Monday, 31 May 2010

Vegetable babies

Nouvelle cuisine. Don't you just love it? Tiny decorative portions served on a 'bed' of something-or-other, garnished with a pretty little sprig or two and and sitting beside a miniature brightly-coloured lake (or 'jus' to those in the know).

But what really irritates me is the 'baby vegetables'. Since when have very small vegetables been babies? My dictionary definition of a baby is 'newborn or very young child or animal'. Not a vegetable. So what's this all about? Is it anthropomorphism gone mad? Is calling them babies supposed to make tiny little vegetables more attractive? Our local supermarket sells 'babyleaf salad.' No. It's not baby leaf. It's just immature, small or whatever. A lettuce is NOT A BABY!

I had 'baby vegetables' at a posh lunch last week; carrots thinner than matchsticks, tiny little leeks like blades of grass, and a minute green thing which looked like a weed that used to grow on our lawn. It tasted nice, but what a lot of work. What a lot of FUSS.

Give me grown-up vegetables any time.


  1. I find myself similarly irked by dishes described as "pan-fried". Yes, other utensils are possible, but I think the pan is rather implied by "fried".

    It's invariably the kind of poncy dishes that would be accompanied by baby vegetables which are pan-fried. Few of us would sit down to a breakfast of pan-fried eggs...

  2. I agree, Tim. 'Pan-fried' is ridiculous. And so is 'oven-baked' (except, I suppose, when applied to chips).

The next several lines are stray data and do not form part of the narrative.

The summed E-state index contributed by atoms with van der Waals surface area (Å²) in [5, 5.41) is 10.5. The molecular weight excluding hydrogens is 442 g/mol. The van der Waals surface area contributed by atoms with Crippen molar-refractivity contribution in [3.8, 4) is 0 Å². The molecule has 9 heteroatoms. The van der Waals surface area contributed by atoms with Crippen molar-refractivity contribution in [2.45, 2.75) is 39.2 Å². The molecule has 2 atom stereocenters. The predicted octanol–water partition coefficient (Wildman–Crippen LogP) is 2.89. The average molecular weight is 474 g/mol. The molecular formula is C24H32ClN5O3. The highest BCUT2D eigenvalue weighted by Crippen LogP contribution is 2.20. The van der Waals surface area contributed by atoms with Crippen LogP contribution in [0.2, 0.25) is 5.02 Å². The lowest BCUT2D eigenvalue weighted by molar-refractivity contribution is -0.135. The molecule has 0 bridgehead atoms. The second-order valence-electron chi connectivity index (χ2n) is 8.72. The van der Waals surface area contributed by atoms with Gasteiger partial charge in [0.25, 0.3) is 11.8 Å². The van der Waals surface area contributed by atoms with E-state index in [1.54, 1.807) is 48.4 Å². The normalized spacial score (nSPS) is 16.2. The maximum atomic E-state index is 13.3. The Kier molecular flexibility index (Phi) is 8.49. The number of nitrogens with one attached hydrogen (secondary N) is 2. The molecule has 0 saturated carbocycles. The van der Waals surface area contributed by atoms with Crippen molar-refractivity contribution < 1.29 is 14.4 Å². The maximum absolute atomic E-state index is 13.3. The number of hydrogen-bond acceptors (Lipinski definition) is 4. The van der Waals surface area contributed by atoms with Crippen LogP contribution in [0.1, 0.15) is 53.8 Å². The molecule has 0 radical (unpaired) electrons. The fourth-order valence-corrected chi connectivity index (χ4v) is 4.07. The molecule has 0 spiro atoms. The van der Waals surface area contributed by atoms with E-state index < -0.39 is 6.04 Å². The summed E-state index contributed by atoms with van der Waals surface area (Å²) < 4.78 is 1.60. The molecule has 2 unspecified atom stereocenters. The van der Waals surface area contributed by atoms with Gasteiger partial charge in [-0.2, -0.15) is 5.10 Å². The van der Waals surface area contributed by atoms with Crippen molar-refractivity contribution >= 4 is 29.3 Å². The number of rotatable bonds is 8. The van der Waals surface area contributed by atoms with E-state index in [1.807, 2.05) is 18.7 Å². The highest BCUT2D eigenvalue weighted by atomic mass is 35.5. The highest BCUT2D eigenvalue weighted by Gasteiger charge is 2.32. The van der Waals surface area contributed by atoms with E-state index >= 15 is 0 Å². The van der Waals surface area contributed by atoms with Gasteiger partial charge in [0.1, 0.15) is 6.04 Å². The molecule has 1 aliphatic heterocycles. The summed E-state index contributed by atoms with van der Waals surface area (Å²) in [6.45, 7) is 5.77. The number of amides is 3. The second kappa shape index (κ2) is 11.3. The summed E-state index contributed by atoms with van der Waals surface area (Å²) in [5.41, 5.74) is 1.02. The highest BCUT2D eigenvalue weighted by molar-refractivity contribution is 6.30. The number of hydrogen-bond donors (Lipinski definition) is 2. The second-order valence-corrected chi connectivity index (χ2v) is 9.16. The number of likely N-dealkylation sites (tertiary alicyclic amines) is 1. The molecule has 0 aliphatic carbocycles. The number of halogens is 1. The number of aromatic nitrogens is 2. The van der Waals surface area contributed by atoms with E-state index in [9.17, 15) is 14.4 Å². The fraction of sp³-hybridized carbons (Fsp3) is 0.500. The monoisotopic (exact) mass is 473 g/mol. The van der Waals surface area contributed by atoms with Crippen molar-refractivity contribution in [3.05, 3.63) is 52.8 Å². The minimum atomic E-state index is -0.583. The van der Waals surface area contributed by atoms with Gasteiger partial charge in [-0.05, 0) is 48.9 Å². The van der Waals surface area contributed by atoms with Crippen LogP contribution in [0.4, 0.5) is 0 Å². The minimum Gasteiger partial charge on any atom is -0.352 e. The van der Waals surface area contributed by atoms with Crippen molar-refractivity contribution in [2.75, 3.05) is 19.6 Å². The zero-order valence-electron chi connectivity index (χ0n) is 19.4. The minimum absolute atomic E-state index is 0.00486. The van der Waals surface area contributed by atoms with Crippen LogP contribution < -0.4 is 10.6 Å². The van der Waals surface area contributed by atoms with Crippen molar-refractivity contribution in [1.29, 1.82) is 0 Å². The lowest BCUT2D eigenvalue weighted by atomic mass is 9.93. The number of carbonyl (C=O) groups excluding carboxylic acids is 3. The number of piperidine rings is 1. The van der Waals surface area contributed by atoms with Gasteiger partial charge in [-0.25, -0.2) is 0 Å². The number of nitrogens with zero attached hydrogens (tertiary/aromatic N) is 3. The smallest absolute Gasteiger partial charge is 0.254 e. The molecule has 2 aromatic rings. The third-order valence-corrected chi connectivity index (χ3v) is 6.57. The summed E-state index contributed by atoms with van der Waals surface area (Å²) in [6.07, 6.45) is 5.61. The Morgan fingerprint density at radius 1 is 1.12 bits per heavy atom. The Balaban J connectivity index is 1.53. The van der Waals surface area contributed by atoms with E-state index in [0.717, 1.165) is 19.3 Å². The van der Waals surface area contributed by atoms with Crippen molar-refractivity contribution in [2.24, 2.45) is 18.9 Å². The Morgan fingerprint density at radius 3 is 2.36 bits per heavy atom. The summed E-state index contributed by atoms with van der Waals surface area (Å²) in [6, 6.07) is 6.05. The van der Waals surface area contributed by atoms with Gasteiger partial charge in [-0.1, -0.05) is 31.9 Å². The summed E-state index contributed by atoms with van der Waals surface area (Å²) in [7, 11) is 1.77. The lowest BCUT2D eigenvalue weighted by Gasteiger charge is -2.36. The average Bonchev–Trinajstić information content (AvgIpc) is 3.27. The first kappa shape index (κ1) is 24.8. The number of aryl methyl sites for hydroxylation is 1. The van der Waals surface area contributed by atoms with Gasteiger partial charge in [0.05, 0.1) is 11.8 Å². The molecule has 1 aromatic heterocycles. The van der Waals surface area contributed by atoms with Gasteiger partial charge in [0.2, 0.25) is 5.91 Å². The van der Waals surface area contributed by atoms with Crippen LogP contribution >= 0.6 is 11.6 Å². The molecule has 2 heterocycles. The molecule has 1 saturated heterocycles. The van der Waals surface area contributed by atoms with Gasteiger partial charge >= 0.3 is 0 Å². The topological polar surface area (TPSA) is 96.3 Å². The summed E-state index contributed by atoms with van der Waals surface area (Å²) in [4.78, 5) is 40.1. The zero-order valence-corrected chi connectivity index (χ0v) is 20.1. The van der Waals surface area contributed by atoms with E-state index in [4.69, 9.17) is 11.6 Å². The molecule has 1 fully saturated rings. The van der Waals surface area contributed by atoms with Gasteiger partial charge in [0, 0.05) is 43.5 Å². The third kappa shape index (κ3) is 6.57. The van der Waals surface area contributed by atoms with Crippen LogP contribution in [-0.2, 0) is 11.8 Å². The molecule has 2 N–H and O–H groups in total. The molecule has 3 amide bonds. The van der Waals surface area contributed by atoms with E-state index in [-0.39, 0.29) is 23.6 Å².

3. What's next? Chef-cooked? Earth-grown? (except, of course that that is a genuine descriptor in these days of hydroponics). Just as there's a plain English award for official documents, perhaps we should start one for restaurant menus. Plain English for our food, please! (And no juveniles of any kind...)

  4. Actually, Alis, menus in English would be a start. It's ridiculous having to ask for a translation in an English restaurant because the dishes are all in a foreign lauguage. (Sounds as though I eat out a lot, but I don't. That's probably the problem...)

    Verification word: jutlingu. Can't you just see that, freshly-caught and pan-fried (naturally), served up on a bed of baby-leafed something-or-other?

  5. "Line-caught" is another that irks me. There's a holier-than-thou "I didn't use an industrial trawler net" implied.

    If I'm prepared for a fish to die to provide my supper, I'm not going to compound it with the hypocrisy of demanding fishing nets aren't used to get it on my plate.

  6. Tim - I've alwsy wondered about that. Do they have rows and rows of fishermen with their little rods perched on jetties or sitting in boats, and if so, why isn't the fish terribly expensive? (Actually, if I were a fish, I'd prefer a net and suffocation to a hook and then suffocation, which seems to me like adding insult to injury.)